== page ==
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From Douglas Leite <dougsle...@gmail.com>
Subject Progress on the GSoC project: Supporting Concurrent Exception Handling at Tuscany SCA
Date Thu, 06 Aug 2009 14:42:59 GMT
The last updates in my project are related to allowing the existence of
concurrent exceptions, as well as providing suitable mechanisms to treat
them ([1]). The sequence diagram at [2] shows the messages exchange between
the guardian group, guardian members, and participants, when a participant
raises an external exception.

First of all, the participant that wants to raise an external exception,
invokes the *gthrow* method from its respective guardian member. The
exception is propagated to the guardian group that set all the involved
participants in a suspended state. A participant can assume two states:
normal and suspended. When a participant is suspended, it blocks until its
state change to the normal state. (However, in the current implementation
the participants that did not raise an external exception, continue its
normal execution, in a normal state, until an exception is raised in it).

After that, the guardian group starts a new thread to process the external
exception. The process consists in applying the recovery rules that was
defined by the programmer (see an example at [3]). The recovery rules define
which exception should be raised in a specific participant (or a set of
participants) when an external exception is signaled from a participant to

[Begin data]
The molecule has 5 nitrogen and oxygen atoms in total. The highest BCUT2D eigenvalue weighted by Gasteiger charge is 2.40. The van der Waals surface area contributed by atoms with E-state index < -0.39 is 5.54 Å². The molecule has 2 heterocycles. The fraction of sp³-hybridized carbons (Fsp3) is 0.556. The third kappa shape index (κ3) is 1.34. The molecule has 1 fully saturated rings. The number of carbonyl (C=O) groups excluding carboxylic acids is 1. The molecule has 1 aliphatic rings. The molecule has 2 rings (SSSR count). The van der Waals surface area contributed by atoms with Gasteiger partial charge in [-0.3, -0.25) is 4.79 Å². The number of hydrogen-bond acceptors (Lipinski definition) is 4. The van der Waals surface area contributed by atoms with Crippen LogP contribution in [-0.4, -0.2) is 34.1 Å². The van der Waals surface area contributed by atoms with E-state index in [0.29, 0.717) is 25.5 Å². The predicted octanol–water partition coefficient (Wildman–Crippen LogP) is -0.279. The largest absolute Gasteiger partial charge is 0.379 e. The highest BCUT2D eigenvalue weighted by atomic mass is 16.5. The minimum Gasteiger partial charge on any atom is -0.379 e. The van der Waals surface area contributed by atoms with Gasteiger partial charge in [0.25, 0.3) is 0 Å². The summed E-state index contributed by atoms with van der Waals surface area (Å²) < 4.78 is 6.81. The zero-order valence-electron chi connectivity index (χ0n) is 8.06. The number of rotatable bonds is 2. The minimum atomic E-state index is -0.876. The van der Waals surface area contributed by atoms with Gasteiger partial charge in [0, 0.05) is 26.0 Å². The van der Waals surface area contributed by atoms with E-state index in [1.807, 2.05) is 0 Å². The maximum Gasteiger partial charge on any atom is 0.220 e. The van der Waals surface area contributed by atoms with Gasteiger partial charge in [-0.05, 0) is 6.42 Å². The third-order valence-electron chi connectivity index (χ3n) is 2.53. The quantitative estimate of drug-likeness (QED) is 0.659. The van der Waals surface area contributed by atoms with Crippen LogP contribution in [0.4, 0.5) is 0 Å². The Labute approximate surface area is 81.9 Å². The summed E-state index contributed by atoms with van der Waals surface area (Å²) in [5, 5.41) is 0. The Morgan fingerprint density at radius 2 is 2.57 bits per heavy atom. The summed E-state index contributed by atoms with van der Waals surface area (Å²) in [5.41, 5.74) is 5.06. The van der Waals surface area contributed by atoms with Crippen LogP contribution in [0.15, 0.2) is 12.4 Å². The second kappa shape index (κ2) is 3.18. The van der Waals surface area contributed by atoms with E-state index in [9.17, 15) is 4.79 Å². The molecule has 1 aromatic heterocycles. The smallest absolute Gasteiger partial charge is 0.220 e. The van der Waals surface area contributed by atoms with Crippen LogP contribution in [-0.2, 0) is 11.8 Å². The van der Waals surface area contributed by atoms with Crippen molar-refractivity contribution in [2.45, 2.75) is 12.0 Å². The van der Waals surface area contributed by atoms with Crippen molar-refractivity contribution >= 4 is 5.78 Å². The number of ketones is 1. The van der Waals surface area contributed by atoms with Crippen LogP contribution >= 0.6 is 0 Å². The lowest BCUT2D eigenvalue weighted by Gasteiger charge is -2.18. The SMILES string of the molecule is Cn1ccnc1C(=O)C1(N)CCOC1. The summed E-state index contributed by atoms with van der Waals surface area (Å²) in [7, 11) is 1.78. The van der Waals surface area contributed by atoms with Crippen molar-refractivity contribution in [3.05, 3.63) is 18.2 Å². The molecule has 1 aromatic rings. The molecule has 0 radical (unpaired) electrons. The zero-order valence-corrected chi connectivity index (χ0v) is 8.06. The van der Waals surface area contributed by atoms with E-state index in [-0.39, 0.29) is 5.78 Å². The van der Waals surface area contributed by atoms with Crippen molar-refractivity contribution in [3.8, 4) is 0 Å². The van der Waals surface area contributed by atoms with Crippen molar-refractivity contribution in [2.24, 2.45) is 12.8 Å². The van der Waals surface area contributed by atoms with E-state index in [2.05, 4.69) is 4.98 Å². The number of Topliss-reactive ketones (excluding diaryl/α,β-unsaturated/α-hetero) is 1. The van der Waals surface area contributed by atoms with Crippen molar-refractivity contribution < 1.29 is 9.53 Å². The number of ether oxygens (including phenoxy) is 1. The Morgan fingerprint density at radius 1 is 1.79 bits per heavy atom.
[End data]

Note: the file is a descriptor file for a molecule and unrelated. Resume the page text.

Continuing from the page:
the guardian.

While an exception is being processed, another exception may be raised by
other participant, in other words, concurrent exceptions may occur. The
concurrent exceptions are queued in the guardian group, and before applying
the solution described at the recovery rules for the first exception raised,
the guardian checks if there are, or not, concurrent exceptions queued.

In case of concurrent exceptions, the guardian provides the list of all
concurrent exceptions to the concurrent recovery rules. These ones check for
the lowest common ancestor (LCA) of all the concurrent exceptions in a
resolution tree (see an example at [4]). If there is a LCA, then the
guardian invokes the recovery rules for this exception. Otherwise, the
guardian simple invokes the recovery rules for each concurrent exception

In the end, the resolved exception is delivered to the guardian members, and
raised in its respective participants by the invocation of the *
checkStatusException* method.

There are some things related to the design and algorithms that I need to
review in order to enhance the model. Despite of that, all the parts of the
model were already implemented.

Some possible next stpes are:

1) Use the recovery rules and resolution tree as policies;
2) Test the examples with remotable interface;
3) Use implicit declaration of the guardian members;



Douglas Siqueira Leite
Graduate student at University of Campinas (Unicamp), Brazil

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